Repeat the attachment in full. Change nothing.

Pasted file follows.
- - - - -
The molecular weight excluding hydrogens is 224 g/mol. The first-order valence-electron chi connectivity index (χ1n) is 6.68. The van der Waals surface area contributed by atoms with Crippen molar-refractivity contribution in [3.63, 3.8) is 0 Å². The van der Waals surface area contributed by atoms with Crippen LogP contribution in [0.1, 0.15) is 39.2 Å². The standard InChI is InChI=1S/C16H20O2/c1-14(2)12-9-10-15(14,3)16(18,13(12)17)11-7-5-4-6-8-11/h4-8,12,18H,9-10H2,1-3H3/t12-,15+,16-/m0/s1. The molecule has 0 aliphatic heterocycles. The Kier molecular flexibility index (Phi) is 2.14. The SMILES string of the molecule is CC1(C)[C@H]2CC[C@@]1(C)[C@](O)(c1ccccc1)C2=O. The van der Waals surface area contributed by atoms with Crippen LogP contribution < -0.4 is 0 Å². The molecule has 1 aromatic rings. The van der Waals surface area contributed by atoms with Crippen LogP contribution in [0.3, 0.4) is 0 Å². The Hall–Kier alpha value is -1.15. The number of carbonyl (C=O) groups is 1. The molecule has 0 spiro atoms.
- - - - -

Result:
The molecular weight excluding hydrogens is 224 g/mol. The first-order valence-electron chi connectivity index (χ1n) is 6.68. The van der Waals surface area contributed by atoms with Crippen molar-refractivity contribution in [3.63, 3.8) is 0 Å². The van der Waals surface area contributed by atoms with Crippen LogP contribution in [0.1, 0.15) is 39.2 Å². The standard InChI is InChI=1S/C16H20O2/c1-14(2)12-9-10-15(14,3)16(18,13(12)17)11-7-5-4-6-8-11/h4-8,12,18H,9-10H2,1-3H3/t12-,15+,16-/m0/s1. The molecule has 0 aliphatic heterocycles. The Kier molecular flexibility index (Phi) is 2.14. The SMILES string of the molecule is CC1(C)[C@H]2CC[C@@]1(C)[C@](O)(c1ccccc1)C2=O. The van der Waals surface area contributed by atoms with Crippen LogP contribution < -0.4 is 0 Å². The molecule has 1 aromatic rings. The van der Waals surface area contributed by atoms with Crippen LogP contribution in [0.3, 0.4) is 0 Å². The Hall–Kier alpha value is -1.15. The number of carbonyl (C=O) groups is 1. The molecule has 0 spiro atoms.